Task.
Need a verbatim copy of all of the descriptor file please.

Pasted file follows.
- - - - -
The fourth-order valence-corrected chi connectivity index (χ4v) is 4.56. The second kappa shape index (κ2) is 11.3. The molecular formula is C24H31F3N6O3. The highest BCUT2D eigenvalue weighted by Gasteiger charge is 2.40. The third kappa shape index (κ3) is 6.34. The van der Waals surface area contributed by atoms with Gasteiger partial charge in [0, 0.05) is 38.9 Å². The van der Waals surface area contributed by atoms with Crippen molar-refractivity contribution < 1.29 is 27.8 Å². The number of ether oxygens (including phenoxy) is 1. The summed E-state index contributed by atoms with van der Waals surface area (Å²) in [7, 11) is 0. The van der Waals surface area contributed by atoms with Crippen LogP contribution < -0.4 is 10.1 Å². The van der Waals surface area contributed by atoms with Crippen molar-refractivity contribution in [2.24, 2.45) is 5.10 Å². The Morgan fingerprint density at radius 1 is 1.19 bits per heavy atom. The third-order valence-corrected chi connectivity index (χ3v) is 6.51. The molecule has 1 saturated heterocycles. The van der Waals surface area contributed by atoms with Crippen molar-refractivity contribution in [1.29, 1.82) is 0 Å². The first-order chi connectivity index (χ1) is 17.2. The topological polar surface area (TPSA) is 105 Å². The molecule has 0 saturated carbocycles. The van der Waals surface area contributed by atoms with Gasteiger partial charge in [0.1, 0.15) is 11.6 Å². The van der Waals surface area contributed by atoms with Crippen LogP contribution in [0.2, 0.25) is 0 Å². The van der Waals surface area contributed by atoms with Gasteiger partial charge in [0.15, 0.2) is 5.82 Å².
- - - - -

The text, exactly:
The fourth-order valence-corrected chi connectivity index (χ4v) is 4.56. The second kappa shape index (κ2) is 11.3. The molecular formula is C24H31F3N6O3. The highest BCUT2D eigenvalue weighted by Gasteiger charge is 2.40. The third kappa shape index (κ3) is 6.34. The van der Waals surface area contributed by atoms with Gasteiger partial charge in [0, 0.05) is 38.9 Å². The van der Waals surface area contributed by atoms with Crippen molar-refractivity contribution < 1.29 is 27.8 Å². The number of ether oxygens (including phenoxy) is 1. The summed E-state index contributed by atoms with van der Waals surface area (Å²) in [7, 11) is 0. The van der Waals surface area contributed by atoms with Crippen LogP contribution < -0.4 is 10.1 Å². The van der Waals surface area contributed by atoms with Crippen molar-refractivity contribution in [2.24, 2.45) is 5.10 Å². The Morgan fingerprint density at radius 1 is 1.19 bits per heavy atom. The third-order valence-corrected chi connectivity index (χ3v) is 6.51. The molecule has 1 saturated heterocycles. The van der Waals surface area contributed by atoms with Crippen molar-refractivity contribution in [1.29, 1.82) is 0 Å². The first-order chi connectivity index (χ1) is 17.2. The topological polar surface area (TPSA) is 105 Å². The molecule has 0 saturated carbocycles. The van der Waals surface area contributed by atoms with Gasteiger partial charge in [0.1, 0.15) is 11.6 Å². The van der Waals surface area contributed by atoms with Crippen LogP contribution in [0.2, 0.25) is 0 Å². The van der Waals surface area contributed by atoms with Gasteiger partial charge in [0.15, 0.2) is 5.82 Å².